Sunday, June 27, 2010
My uncle was a beekeeper so we always had fresh honey. The honey he extracted was very light in color and delicious. Because he and my aunt had their own honey business, we had honey on the table at nearly every meal. We used it in cookies, to make bread, on scones, hot rolls, mixed with lemon juice for colds, on peanut butter and honey sandwiches, spread on saltine crackers for a late night snack, to make our own flavored creamed honey and in honey butter. We almost always had honey butter in the fridge.
When I left home and tasted different honey varieties I realized I had been spoiled. All honeys are not created equal. There are a few fun facts about honey that I learned.
1) The darker the honey the stronger the flavor is, even to the point of a hint of bitterness. Honey made from clover is a totally different product than honey where the bees do not have access to clover.
2) Eating honey that is produced in the area where you live is healthier for you. It may help with seasonal allergies because honey contains a bit of pollen from plants. So if you eat honey that is made by bees in the area where you live, the honey will often act as an immune booster, reducing your allergy symptoms to local flowering plants. It's a good idea to take two to three spoonfuls each day for several months prior to pollen season
3) Honey is a natural antibiotic. If you are allergic to penicillin you are most likely allergic to honey. You probably will not have a severe reaction but usually just an upset stomach. Probably only if you eat the honey plain, not in baked goods.
4) Honey is the only food known to never spoil. It lasts forever.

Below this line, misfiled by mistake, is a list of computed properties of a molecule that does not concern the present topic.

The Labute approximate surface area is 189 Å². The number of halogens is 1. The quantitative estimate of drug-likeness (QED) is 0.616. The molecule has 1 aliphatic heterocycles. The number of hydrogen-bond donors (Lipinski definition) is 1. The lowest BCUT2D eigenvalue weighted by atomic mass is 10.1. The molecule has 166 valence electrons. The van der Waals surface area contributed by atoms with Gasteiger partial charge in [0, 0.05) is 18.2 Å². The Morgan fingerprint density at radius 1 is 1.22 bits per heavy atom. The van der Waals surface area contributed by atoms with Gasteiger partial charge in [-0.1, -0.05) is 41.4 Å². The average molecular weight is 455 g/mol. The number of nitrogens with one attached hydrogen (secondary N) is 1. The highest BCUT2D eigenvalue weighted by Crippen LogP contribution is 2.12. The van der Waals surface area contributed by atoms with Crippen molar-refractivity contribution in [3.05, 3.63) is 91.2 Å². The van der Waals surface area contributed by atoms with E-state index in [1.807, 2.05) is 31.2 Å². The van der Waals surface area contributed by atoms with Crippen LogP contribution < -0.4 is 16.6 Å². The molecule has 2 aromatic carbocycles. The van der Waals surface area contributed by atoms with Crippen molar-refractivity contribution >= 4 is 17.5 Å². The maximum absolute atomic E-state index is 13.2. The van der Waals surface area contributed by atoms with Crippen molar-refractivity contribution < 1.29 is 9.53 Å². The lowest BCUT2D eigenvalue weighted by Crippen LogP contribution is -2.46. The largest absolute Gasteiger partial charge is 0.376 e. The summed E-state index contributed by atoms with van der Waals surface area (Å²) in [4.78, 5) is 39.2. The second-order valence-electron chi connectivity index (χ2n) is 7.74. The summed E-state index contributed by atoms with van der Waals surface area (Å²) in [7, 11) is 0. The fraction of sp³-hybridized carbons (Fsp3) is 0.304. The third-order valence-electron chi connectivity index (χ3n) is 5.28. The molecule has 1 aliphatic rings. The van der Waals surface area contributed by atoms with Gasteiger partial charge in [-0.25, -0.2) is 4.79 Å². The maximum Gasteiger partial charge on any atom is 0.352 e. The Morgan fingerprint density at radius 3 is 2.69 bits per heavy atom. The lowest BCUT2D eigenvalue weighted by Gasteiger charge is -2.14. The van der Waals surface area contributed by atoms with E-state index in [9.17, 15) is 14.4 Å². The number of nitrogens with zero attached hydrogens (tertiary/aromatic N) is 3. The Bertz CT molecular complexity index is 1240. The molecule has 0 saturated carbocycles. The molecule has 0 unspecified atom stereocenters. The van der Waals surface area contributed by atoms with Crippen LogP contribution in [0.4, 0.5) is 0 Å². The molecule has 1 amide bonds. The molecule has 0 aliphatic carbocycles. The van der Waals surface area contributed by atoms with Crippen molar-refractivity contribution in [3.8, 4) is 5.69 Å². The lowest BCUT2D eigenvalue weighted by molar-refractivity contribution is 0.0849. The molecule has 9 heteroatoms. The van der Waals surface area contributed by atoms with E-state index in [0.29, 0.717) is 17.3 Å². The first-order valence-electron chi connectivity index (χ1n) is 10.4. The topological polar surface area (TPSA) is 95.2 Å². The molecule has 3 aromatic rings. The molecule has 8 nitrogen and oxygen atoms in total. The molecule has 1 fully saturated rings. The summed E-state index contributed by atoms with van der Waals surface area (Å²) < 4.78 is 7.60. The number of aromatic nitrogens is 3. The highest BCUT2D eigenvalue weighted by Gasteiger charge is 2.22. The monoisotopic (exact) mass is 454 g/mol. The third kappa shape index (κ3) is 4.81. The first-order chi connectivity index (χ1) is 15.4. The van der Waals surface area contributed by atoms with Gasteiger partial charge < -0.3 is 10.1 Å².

5) Honey is antimicrobial because of its high sugar content, so it's great for treating cuts and burns to prevent scarring.
6) Honey not only tastes good but is good for you. You're getting vitamins B6, thiamin, niacin, riboflavin, pantothenic acid and minerals like calcium, copper, iron, magnesium, potassium, and zinc. Honey also contains antioxidants and vitamin C.
7)Many claim that honey helps them have healthier looking skin and hair. I admit I've never had a desire to put honey in my hair but apparently others have.
Obviously honey is a sweetener that is a great addition to storage because of it's versatility as well as the health and long term storage benefits of honey.
I am including some recipes for you to try using honey. If you would like the recipe and instructions for making flavored creamed honey, leave a message and I will get it to you.
2/3 C honey
2 cubes real butter, (slightly soft but still firm and cool)
¾ C powdered sugar
If you want your honey butter to be fluffy, make sure your butter is not too soft, just soft enough to mix with remaining ingredients. Put butter, honey and powdered sugar in a bowl and beat with an electric mixer till all ingredients are nicely incorporated; scraping the bowl to make sure it is blended well. Store in the refrigerator but serve at room temperature with scones or hot bread.
Everyday Honey Cookies
½ c. butter
½ c. sugar
½ c. honey
2/3 c. flour
½ t. soda
½ t. baking powder
¼ t. salt
1 c. quick oats
1 c. coconut
1 t. vanilla
½ c. chopped nuts
Cream butter, sugar and honey together till light and fluffy. Add well beaten egg and blend together. Sift flour with dry ingredients; stir well. Add oats, coconut and vanilla. Add nuts. Dates, raisins or chocolate chips can also be added. Spread in greased 9x13 pan. Recipe can be doubled and baked in a 10x15 pan. Bake at 350º for 12-15 minutes. Cut in bars. These are a lot like granola bars but they are softer and chewier.
Note: To bake with Honey: Use pure honey for up to half of the sugar in the recipe For each cup of honey used: reduce the liquid by 1/2 cup Add 1/2 teaspoon baking soda and reduce oven temperature by 25º.
To cook with honey: For sauces, marinades, and salad dressings substitute pure honey for up to half the sugar in the recipe.1 cup of sugar =1/3 to 1/2 cup honey. (If it is a stronger honey you would use 1/3 cup. If it is milder use 1/2 cup)